For most people suffering from a terminal disease, receiving the prescription for a cure would be cause for celebration. The individual with HIV or AIDs would be exuberant. The cancer patient, having already endured a round of treatment and remission before hearing the dreaded diagnosis, "I'm sorry, it's back" would be beside themselves with the news. There would be champagne and confetti and dancing in the hallway if they were to receive the same instructions that Naaman was given: "go to the river, get in the water, and wash. Repeat six times, and you will be cured."
Instead, this afflicted man stormed off in a rage. The ego of an army general had been trampled on, and he was not about to take orders from the servant of a foreign prophet. His reaction is best compared to a toddler writhing on the floor, or an adolescent stomping to their room and slamming the door. It is a tantrum of immaturity and selfishness, and it's what tends to happen when we come to God with expectations of how He should move in our lives— our way, our timeline, and in the way that costs us the least amount of pain or sacrifice.
The story of Naaman, from the book of 2 Kings, begins with Naaman arriving before the King of Israel with an entourage.
He expected that a miracle would be provided inside the courts of royalty, from the hand of the King. It is a bit odd that he arrives at this conclusion after being told by a young Israelite slave that, ”there is a man of in Israel who can heal you." In this story, we hear familiar words as God whispers, "You look at a man on the outside, but I see the heart."
As an army general, Naaman would have been used to being treated with almost celebrity status, so going to the King of Israel would be a natural first stop. When the King sends him away, he is both humiliated and insulted.
Disappointment number two came when, after traveling to the house of "the man of God," he was not immediately greeted by Elisha. Naaman had wrongly presumed there would be a warm welcome, and instead, Elisha's servant was sent with a message for the leprous man.
The third strike occurred when the servant shares the simple directions with Naaman. He had expected a grand performance (which is why he came with such exorbitant offerings.) Naaman was seeking the remedy, but he wanted to write the terms. His desire was to be seen and validated.
Eventually, Naaman's servants find him, after he stormed off in a rage. Catching their breaths, these God-fearing men courageously ask their master, “Father, if the prophet had asked you to do something hard and heroic, wouldn’t you have done it? So why not this simple ‘wash and be clean?'”
The first time I read this verse, I heard the question, “Isn’t that most people?” A different translation writes their statement this way: "Master, if you had been asked to do something great..."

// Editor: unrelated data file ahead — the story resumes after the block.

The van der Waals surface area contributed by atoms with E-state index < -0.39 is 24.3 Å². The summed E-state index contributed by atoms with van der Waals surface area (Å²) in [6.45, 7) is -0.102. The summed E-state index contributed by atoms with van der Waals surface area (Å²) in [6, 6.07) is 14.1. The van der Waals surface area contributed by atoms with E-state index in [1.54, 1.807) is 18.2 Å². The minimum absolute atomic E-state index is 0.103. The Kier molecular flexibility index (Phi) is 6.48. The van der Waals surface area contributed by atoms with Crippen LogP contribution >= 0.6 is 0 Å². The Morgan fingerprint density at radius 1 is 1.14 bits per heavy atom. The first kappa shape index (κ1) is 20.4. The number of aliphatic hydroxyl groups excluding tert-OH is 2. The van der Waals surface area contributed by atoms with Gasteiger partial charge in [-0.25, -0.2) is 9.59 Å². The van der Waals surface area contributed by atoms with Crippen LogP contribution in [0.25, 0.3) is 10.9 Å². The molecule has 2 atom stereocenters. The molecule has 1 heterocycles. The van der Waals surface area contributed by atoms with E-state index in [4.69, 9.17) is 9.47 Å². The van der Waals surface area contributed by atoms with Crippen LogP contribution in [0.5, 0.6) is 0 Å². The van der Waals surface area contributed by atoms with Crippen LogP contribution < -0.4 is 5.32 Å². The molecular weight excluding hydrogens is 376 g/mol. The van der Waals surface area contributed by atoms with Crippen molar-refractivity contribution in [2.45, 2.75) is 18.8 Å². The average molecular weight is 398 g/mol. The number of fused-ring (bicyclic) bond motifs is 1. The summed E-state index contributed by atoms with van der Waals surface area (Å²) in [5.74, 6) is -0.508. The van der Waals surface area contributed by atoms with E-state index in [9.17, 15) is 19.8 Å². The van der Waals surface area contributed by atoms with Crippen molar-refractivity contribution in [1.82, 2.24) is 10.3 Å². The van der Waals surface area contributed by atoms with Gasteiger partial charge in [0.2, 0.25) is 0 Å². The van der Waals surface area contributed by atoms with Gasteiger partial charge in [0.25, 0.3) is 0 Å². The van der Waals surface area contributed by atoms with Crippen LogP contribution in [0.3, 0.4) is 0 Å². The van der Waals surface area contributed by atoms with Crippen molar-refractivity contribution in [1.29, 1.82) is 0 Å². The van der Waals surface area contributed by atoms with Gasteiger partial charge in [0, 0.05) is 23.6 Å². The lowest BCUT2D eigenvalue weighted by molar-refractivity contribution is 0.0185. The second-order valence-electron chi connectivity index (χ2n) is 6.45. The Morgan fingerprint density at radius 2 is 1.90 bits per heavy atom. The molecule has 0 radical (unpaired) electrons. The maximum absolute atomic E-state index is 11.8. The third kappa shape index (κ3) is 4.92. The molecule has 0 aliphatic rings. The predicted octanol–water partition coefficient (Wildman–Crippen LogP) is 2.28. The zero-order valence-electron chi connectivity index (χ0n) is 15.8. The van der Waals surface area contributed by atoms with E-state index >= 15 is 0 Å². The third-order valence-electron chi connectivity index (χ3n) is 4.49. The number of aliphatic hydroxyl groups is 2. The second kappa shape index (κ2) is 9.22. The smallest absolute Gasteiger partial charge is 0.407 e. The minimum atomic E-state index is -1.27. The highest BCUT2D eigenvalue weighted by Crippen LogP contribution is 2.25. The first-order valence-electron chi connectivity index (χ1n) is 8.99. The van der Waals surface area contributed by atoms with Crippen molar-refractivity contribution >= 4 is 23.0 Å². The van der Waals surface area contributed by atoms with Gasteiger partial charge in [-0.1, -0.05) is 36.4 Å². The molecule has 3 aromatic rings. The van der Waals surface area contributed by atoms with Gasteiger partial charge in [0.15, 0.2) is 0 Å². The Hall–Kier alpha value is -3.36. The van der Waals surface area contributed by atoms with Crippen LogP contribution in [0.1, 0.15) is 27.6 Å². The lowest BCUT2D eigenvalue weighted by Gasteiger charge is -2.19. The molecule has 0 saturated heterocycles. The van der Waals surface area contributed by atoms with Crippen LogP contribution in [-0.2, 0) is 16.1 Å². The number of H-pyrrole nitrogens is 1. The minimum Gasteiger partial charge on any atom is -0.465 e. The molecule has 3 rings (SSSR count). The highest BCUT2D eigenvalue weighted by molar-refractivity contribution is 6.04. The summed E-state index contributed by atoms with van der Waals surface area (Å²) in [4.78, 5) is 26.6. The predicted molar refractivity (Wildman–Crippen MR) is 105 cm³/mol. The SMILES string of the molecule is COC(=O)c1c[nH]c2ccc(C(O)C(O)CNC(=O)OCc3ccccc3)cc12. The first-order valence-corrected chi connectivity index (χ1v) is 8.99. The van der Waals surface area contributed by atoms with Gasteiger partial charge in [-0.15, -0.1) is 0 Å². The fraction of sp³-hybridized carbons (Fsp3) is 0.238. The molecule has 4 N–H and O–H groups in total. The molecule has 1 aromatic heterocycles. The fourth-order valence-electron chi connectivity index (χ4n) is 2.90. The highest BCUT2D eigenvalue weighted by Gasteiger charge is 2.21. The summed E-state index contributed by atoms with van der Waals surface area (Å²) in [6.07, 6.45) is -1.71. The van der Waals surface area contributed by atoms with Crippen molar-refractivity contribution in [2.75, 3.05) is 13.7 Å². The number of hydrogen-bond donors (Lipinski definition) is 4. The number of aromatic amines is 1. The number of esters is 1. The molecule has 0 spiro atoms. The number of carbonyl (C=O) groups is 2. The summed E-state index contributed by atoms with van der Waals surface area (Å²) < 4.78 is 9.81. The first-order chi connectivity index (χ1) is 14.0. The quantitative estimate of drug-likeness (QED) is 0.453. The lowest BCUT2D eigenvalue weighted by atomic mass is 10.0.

A couple of millennia later, and we are still struggling with this very issue. We want to feel important, and we want our mission from God to be full of grand ideas requiring massive strength, ingenuity, and charisma. We want God to hand us the daring assignment, the arduous task— the "great thing." But what is our response when what He delivers are simple commands, instead of grandiose plans? Have we dismissed the answers to our simple prayers because they were too basic?
We beg God to open doors for us to experience "authentic community," and He suggests, "make the first move; invite someone over," or, "choose vulnerability." We are eager for our business to become wildly successful and we roll our eyes at His instruction to "give back generously." We ask God to increase our platform and give us greater influence, and He points to the single-mom next door, the leadership of our church, or our children, and tells us to "start there." How many times have we stalked off in a rage, just like Naaman, because God didn’t respond to our expectations (or demands) the way we wanted.
Restoring Naaman's physical body was only part of the miracle. God's power wasn't limited to mending Naaman’s body; God intended to rewire his heart also. Naaman could have gone to another river, washed seven times and remained afflicted. He could have plunged into the Jordan six times and not been revived. He could have asked his servants to bathe him on the bank and continued to suffer because the miracle wasn’t in the water— it was the result of a yielded will.
Is there a chance that we missed the victory, the favor, or the answers to the prayers that we've been repeating because we were haughty instead of humbled? God spoke, but not in the way we expected, and we chose not to submit. We wanted Him to ask us to do something challenging or something magnificent, and instead, we heard the opposite:
“Forgive the person who's wronged you.”
“Pay off your debt.”
“Serve your local church.”
“Open your home to your neighbors.”
“Keep working at your day job.”
“Love the least.”
Choosing to obey is challenging for many of us, not because what He’s asked us to do is particularly difficult, but that the place He's motioning us toward, or the task before us, isn't glamorous. What would happen if we did what God asked us to do— no matter how ridiculously simple the message?
Malinda is a writer and homeschooling mom who is passionate about seeing families thrive, and individuals develop an authentic faith. She and her family serve in their local church in Northern California and are always searching for the next adventure. Malinda regularly shares on her website and Instagram about what it means to live intentionally.